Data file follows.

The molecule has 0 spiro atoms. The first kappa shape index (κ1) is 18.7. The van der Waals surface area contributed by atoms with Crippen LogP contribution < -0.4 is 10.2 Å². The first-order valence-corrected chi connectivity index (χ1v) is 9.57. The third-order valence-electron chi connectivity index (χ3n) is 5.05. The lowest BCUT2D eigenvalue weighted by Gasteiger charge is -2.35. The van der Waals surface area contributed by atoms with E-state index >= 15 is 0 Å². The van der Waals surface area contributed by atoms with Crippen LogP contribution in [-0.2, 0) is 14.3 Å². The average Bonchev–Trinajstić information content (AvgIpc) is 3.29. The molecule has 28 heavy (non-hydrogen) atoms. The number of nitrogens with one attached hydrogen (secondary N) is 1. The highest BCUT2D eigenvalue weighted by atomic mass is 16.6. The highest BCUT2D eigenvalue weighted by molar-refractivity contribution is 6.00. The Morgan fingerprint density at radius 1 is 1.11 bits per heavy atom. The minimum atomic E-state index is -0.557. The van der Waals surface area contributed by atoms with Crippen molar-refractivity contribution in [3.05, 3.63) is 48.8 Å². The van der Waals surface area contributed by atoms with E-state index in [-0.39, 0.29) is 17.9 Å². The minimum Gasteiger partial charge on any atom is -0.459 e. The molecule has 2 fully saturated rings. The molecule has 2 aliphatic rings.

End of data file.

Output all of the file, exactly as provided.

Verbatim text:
The molecule has 0 spiro atoms. The first kappa shape index (κ1) is 18.7. The van der Waals surface area contributed by atoms with Crippen LogP contribution < -0.4 is 10.2 Å². The first-order valence-corrected chi connectivity index (χ1v) is 9.57. The third-order valence-electron chi connectivity index (χ3n) is 5.05. The lowest BCUT2D eigenvalue weighted by Gasteiger charge is -2.35. The van der Waals surface area contributed by atoms with E-state index >= 15 is 0 Å². The van der Waals surface area contributed by atoms with Crippen LogP contribution in [-0.2, 0) is 14.3 Å². The average Bonchev–Trinajstić information content (AvgIpc) is 3.29. The molecule has 28 heavy (non-hydrogen) atoms. The number of nitrogens with one attached hydrogen (secondary N) is 1. The highest BCUT2D eigenvalue weighted by atomic mass is 16.6. The highest BCUT2D eigenvalue weighted by molar-refractivity contribution is 6.00. The Morgan fingerprint density at radius 1 is 1.11 bits per heavy atom. The minimum atomic E-state index is -0.557. The van der Waals surface area contributed by atoms with Crippen molar-refractivity contribution in [3.05, 3.63) is 48.8 Å². The van der Waals surface area contributed by atoms with E-state index in [-0.39, 0.29) is 17.9 Å². The minimum Gasteiger partial charge on any atom is -0.459 e. The molecule has 2 fully saturated rings. The molecule has 2 aliphatic rings.